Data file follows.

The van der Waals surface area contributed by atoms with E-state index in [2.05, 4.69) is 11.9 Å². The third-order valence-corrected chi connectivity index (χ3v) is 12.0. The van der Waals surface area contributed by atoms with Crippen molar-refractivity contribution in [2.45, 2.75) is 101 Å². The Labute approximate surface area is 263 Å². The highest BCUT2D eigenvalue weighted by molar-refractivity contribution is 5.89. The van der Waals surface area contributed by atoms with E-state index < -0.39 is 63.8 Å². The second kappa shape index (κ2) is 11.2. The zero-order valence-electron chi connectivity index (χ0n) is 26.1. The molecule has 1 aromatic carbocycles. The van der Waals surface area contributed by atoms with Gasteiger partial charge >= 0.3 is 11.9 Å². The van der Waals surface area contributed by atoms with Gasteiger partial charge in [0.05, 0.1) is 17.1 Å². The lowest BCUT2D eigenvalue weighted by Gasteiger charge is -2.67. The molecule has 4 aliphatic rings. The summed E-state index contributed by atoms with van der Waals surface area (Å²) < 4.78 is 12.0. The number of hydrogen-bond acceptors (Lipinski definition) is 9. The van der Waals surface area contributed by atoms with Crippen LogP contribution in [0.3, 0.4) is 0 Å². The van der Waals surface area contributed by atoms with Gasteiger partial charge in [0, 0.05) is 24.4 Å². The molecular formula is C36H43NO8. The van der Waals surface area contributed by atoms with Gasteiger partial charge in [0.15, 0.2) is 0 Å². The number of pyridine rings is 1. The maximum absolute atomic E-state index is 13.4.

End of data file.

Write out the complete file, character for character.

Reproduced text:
The van der Waals surface area contributed by atoms with E-state index in [2.05, 4.69) is 11.9 Å². The third-order valence-corrected chi connectivity index (χ3v) is 12.0. The van der Waals surface area contributed by atoms with Crippen molar-refractivity contribution in [2.45, 2.75) is 101 Å². The Labute approximate surface area is 263 Å². The highest BCUT2D eigenvalue weighted by molar-refractivity contribution is 5.89. The van der Waals surface area contributed by atoms with E-state index < -0.39 is 63.8 Å². The second kappa shape index (κ2) is 11.2. The zero-order valence-electron chi connectivity index (χ0n) is 26.1. The molecule has 1 aromatic carbocycles. The van der Waals surface area contributed by atoms with Gasteiger partial charge >= 0.3 is 11.9 Å². The van der Waals surface area contributed by atoms with Gasteiger partial charge in [0.05, 0.1) is 17.1 Å². The lowest BCUT2D eigenvalue weighted by Gasteiger charge is -2.67. The molecule has 4 aliphatic rings. The summed E-state index contributed by atoms with van der Waals surface area (Å²) < 4.78 is 12.0. The number of hydrogen-bond acceptors (Lipinski definition) is 9. The van der Waals surface area contributed by atoms with Crippen LogP contribution in [0.3, 0.4) is 0 Å². The van der Waals surface area contributed by atoms with Gasteiger partial charge in [0, 0.05) is 24.4 Å². The molecular formula is C36H43NO8. The van der Waals surface area contributed by atoms with Gasteiger partial charge in [0.15, 0.2) is 0 Å². The number of pyridine rings is 1. The maximum absolute atomic E-state index is 13.4.